Synopses & Reviews
Ellison won the National Book Award for this searing record of a black man's journey through contemporary America. "Unquestionably, Ellison's book is a work of extraordinary intensity--powerfully imagined and written with a savage, wryly humorous gusto".--Atlantic.
About the Author
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Reading Group Guide
1. What makes Ellison's narrator invisible? What is the relationship between his invisibility and other people's blindness--both involuntary and willful? Is the protagonist's invisibility due solely to his skin color? Is it only the novel's white characters who refuse to see him?
2. One drawback of invisibility is that "you ache with the need to convince yourself that you do exist in the real world" [p. 4]. How does the narrator try to prove that he exists? Does this sentence provide a clue to the behavior of other characters in the book?
3. What are the narrator's dreams and goals? How are these variously fulfilled or thwarted in the course of the book?
4. Is the reader meant to identify with the narrator? To sympathize with him? How do you think Ellison himself sees his protagonist?
5. What is the significance of the grandfather's deathbed speech [p.16]? Whom or what has he betrayed? What other characters in this book resort to the same strategy of smiling betrayal?
6. Throughout the novel the narrator gives speeches, or tries to give them, to audiences both black and white, at venues that range from a whites-only "smoker" to the funeral of a black street vendor murdered by the police. What role does oratory--and, more broadly, the spoken word--play in Invisible Man?
7. The "battle royal" sequence portrays black men fighting each other for the entertainment of whites. Does Ellison ever portray similar combats between blacks and whites? To what end?
8. Throughout the book the narrator encounters a number of white benefactors, including a millionaire college trustee, an amiable playboy, and the professional agitator Brother Jack. What does the outcome of these relationships suggest about the possibility of friendship or cooperation between the races?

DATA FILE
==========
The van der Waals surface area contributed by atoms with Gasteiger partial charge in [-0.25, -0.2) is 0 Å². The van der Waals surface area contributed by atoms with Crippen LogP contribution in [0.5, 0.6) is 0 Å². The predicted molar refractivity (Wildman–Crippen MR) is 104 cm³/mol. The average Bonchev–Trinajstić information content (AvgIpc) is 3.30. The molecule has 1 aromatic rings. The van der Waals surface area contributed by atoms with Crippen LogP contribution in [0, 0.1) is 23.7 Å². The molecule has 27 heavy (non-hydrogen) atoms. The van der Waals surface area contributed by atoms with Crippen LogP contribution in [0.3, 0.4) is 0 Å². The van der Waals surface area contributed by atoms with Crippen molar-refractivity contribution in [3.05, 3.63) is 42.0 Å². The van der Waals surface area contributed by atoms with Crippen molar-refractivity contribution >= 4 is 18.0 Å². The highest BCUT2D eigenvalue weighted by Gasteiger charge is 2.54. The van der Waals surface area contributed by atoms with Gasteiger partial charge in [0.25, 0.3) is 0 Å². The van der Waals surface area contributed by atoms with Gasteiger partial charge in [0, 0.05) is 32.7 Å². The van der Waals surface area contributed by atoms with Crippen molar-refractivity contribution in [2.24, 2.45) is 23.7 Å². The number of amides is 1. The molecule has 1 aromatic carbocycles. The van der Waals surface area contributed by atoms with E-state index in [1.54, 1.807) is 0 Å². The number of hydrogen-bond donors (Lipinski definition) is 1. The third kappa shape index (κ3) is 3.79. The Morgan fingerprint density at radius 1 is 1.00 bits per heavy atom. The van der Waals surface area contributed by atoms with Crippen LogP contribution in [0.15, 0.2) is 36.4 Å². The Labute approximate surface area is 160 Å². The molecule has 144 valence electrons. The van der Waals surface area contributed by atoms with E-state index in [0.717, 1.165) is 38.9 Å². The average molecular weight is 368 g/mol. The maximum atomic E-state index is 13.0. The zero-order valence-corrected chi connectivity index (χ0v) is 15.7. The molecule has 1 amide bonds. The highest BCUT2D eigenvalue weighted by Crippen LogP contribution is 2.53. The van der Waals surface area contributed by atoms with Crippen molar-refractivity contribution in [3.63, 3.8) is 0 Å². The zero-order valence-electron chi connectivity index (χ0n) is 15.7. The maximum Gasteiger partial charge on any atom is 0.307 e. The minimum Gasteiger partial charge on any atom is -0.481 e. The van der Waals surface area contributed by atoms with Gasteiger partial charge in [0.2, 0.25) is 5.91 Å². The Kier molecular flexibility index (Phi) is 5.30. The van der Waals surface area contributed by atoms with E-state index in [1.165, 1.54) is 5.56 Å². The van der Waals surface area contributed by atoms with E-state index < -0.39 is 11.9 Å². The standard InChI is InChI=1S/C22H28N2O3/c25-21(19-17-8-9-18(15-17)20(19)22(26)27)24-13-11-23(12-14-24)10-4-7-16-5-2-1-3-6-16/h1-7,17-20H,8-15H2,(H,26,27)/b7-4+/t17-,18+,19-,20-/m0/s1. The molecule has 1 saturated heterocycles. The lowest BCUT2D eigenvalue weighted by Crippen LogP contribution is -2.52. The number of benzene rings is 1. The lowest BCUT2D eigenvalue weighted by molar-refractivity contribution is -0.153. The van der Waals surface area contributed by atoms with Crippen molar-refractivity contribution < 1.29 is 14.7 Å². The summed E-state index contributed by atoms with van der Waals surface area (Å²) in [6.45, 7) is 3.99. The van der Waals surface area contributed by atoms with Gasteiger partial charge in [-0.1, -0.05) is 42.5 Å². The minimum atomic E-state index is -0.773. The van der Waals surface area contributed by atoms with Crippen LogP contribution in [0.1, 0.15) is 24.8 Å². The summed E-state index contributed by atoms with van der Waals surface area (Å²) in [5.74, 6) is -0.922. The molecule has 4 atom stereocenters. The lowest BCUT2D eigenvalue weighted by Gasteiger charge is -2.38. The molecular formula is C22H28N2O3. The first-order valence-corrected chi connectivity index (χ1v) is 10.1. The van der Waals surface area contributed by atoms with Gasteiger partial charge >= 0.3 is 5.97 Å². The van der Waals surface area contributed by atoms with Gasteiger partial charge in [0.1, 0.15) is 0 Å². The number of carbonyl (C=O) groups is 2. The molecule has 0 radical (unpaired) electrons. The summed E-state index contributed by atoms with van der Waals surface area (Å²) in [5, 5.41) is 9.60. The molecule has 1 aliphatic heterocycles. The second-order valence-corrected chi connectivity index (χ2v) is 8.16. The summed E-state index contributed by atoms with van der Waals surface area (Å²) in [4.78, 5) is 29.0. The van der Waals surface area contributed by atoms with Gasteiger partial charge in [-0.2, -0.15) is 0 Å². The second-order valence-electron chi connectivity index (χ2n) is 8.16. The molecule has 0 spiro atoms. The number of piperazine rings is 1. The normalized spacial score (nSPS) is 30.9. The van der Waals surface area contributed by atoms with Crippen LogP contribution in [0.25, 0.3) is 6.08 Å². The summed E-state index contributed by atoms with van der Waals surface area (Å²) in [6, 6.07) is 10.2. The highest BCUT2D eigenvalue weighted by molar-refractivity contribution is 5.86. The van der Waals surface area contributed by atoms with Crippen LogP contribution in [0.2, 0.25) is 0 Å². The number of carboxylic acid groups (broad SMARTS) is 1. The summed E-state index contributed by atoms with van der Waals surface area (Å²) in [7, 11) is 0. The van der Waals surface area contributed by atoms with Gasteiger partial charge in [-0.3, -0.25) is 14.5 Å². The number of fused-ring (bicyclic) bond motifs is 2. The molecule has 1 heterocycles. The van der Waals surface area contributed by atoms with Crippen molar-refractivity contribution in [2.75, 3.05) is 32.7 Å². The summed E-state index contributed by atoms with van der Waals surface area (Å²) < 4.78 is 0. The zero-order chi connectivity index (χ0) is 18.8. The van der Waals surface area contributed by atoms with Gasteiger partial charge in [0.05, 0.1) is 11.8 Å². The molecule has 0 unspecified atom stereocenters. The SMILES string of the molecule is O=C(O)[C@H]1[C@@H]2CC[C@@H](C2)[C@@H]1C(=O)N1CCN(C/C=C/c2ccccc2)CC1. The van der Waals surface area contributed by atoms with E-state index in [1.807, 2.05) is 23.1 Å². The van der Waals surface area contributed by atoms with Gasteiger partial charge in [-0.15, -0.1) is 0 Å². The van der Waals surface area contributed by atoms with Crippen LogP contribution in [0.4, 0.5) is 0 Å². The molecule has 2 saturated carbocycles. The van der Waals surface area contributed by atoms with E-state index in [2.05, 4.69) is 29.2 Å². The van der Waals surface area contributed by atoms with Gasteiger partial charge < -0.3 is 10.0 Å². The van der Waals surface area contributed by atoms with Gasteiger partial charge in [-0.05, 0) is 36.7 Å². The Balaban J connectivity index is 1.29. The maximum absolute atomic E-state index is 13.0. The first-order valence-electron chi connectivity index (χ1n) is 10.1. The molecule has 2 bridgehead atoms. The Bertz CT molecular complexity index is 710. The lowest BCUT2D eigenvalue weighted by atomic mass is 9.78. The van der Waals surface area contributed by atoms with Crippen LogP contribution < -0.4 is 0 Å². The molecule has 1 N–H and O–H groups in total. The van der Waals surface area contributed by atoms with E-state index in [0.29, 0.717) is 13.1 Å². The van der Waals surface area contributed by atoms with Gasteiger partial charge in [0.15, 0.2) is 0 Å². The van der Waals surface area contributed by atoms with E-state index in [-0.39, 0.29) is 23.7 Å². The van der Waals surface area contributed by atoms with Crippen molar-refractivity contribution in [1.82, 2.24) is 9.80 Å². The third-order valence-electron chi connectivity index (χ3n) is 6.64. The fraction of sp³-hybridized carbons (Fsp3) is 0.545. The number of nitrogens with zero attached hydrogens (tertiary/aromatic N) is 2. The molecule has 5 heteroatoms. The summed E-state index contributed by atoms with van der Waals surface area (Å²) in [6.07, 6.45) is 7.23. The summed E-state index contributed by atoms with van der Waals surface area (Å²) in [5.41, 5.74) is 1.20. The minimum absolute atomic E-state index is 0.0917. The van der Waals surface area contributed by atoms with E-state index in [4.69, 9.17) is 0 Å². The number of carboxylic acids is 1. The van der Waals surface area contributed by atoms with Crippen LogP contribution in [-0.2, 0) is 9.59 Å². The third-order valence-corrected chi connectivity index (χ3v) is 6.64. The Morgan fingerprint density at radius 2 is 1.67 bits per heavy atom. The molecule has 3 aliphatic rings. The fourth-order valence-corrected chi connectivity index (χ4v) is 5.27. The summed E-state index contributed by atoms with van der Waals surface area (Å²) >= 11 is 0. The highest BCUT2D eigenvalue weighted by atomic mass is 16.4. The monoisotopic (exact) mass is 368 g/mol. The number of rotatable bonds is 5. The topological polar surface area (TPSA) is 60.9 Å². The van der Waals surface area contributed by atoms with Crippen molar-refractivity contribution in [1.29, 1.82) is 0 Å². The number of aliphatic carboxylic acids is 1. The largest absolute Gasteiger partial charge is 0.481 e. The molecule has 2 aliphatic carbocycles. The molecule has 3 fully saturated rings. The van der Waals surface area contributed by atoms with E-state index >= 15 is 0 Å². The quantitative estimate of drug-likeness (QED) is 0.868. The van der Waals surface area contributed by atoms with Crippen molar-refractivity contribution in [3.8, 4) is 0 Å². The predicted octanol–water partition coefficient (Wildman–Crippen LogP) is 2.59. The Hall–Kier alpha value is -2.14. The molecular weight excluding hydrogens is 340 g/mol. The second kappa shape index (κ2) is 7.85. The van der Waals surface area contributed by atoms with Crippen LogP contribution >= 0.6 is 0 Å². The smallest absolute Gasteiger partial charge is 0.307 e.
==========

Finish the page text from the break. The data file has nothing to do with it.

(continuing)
9. What black men does the protagonist choose as mentors or role models? Do they prove to be any more trustworthy than his white "benefactors"? What about those figures whose authority and advice the narrator rejects--for example, the vet in The Golden Day and the separatist Ras the Exhorter? What characters in Invisible Man, if any, represent sources of moral authority and stability?
10. What cultural tendencies or phenomena does Ellison hold up for satire in this novel? For example, what were the real-life models for the Founder, the Brotherhood, and Ras the Exhorter? How does the author convey the failures and shortcomings of these people and movements?
11. Why might Tod Clifton have left the Brotherhood to peddle demeaning dancing Sambo dolls? What does the narrator mean when he says: "It was as though he [Clifton] had chosen...to fall outside of history"? How would you describe Ellison's vision of history and the role that African-Americans play within it?
12. Invisible Man may be said to exemplify the paranoid style of American literature. How does Ellison establish an atmosphere of paranoia in his novel, as though the reader, along with the narrator, "had waded out into a shallow pool only to have the bottom drop out and the water close over my head" [p.432]? Why is this style particularly appropriate to Ellison's subject matter?
13. Where in Invisible Man does Ellison--who was trained as a musician--use language to musical effect? (For example, compare the description of the college campus on pages 34-7 to Trueblood's confession on 51-68, to the chapel scene on 110-135, and Tod Clifton's funeral on 450-461.) What different sorts of language does Ellison employ in these and other passages? How does the "music" of these sections--their rhythm, assonance, and alliteration--heighten their meaning or play against it?
14. More than forty years after it was first published, Invisible Man is still one of the most widely read and widely taught books in the African-American literary canon. Why do you think this is so? How true is this novel to the lives of black Americans in the 1990s?
15. In spite of its vast success (or perhaps because of it), Ellison's novel--and the author himself--were fiercely criticized in some circles for being insufficiently "Afrocentric." Do you think this is true? Do you think Ellison made artistic compromises in order to make Invisible Man accessible to white readers?
The questions, topics, and author biography that follow are designed to enhance your group's reading and discussion of Ralph Ellison's Invisible Man. We hope that they will provide you with new ways of looking at--and talking about--a book that is widely acknowledged as one of the greatest American novels of the second half of this century.